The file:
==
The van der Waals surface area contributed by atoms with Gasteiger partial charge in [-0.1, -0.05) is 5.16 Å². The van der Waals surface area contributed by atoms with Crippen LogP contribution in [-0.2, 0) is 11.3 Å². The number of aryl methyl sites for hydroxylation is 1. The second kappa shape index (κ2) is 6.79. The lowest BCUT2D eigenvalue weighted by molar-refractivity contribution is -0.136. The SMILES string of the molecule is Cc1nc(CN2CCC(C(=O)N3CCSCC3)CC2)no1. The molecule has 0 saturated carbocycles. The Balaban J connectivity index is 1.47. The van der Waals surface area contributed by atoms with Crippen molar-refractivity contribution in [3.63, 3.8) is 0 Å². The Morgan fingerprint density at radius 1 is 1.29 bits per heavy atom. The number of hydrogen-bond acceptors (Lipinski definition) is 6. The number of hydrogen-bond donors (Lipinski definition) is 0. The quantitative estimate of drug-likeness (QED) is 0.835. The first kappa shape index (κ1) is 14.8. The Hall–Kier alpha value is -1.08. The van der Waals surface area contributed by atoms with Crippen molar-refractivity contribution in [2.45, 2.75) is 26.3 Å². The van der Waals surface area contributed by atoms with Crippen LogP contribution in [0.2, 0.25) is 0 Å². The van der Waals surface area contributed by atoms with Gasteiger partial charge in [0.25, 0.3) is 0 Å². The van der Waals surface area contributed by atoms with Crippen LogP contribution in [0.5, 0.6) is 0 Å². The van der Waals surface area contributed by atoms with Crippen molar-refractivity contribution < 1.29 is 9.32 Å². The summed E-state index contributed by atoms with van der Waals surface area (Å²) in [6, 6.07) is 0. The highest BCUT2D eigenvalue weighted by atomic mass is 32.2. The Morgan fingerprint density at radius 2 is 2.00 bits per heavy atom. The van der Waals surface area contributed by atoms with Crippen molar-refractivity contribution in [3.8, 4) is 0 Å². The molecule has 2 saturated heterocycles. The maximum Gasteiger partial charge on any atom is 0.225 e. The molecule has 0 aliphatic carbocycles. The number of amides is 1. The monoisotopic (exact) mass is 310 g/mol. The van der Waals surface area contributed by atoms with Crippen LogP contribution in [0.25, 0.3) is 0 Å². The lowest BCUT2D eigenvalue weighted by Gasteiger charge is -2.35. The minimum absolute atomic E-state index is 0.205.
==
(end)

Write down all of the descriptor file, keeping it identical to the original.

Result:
The van der Waals surface area contributed by atoms with Gasteiger partial charge in [-0.1, -0.05) is 5.16 Å². The van der Waals surface area contributed by atoms with Crippen LogP contribution in [-0.2, 0) is 11.3 Å². The number of aryl methyl sites for hydroxylation is 1. The second kappa shape index (κ2) is 6.79. The lowest BCUT2D eigenvalue weighted by molar-refractivity contribution is -0.136. The SMILES string of the molecule is Cc1nc(CN2CCC(C(=O)N3CCSCC3)CC2)no1. The molecule has 0 saturated carbocycles. The Balaban J connectivity index is 1.47. The van der Waals surface area contributed by atoms with Crippen molar-refractivity contribution in [3.63, 3.8) is 0 Å². The Morgan fingerprint density at radius 1 is 1.29 bits per heavy atom. The number of hydrogen-bond acceptors (Lipinski definition) is 6. The number of hydrogen-bond donors (Lipinski definition) is 0. The quantitative estimate of drug-likeness (QED) is 0.835. The first kappa shape index (κ1) is 14.8. The Hall–Kier alpha value is -1.08. The van der Waals surface area contributed by atoms with Crippen molar-refractivity contribution in [2.45, 2.75) is 26.3 Å². The van der Waals surface area contributed by atoms with Crippen LogP contribution in [0.2, 0.25) is 0 Å². The van der Waals surface area contributed by atoms with Gasteiger partial charge in [0.25, 0.3) is 0 Å². The van der Waals surface area contributed by atoms with Crippen LogP contribution in [0.5, 0.6) is 0 Å². The van der Waals surface area contributed by atoms with Crippen molar-refractivity contribution < 1.29 is 9.32 Å². The summed E-state index contributed by atoms with van der Waals surface area (Å²) in [6, 6.07) is 0. The highest BCUT2D eigenvalue weighted by atomic mass is 32.2. The Morgan fingerprint density at radius 2 is 2.00 bits per heavy atom. The van der Waals surface area contributed by atoms with Crippen molar-refractivity contribution in [3.8, 4) is 0 Å². The molecule has 2 saturated heterocycles. The maximum Gasteiger partial charge on any atom is 0.225 e. The molecule has 0 aliphatic carbocycles. The number of amides is 1. The monoisotopic (exact) mass is 310 g/mol. The van der Waals surface area contributed by atoms with Crippen LogP contribution in [0.25, 0.3) is 0 Å². The lowest BCUT2D eigenvalue weighted by Gasteiger charge is -2.35. The minimum absolute atomic E-state index is 0.205.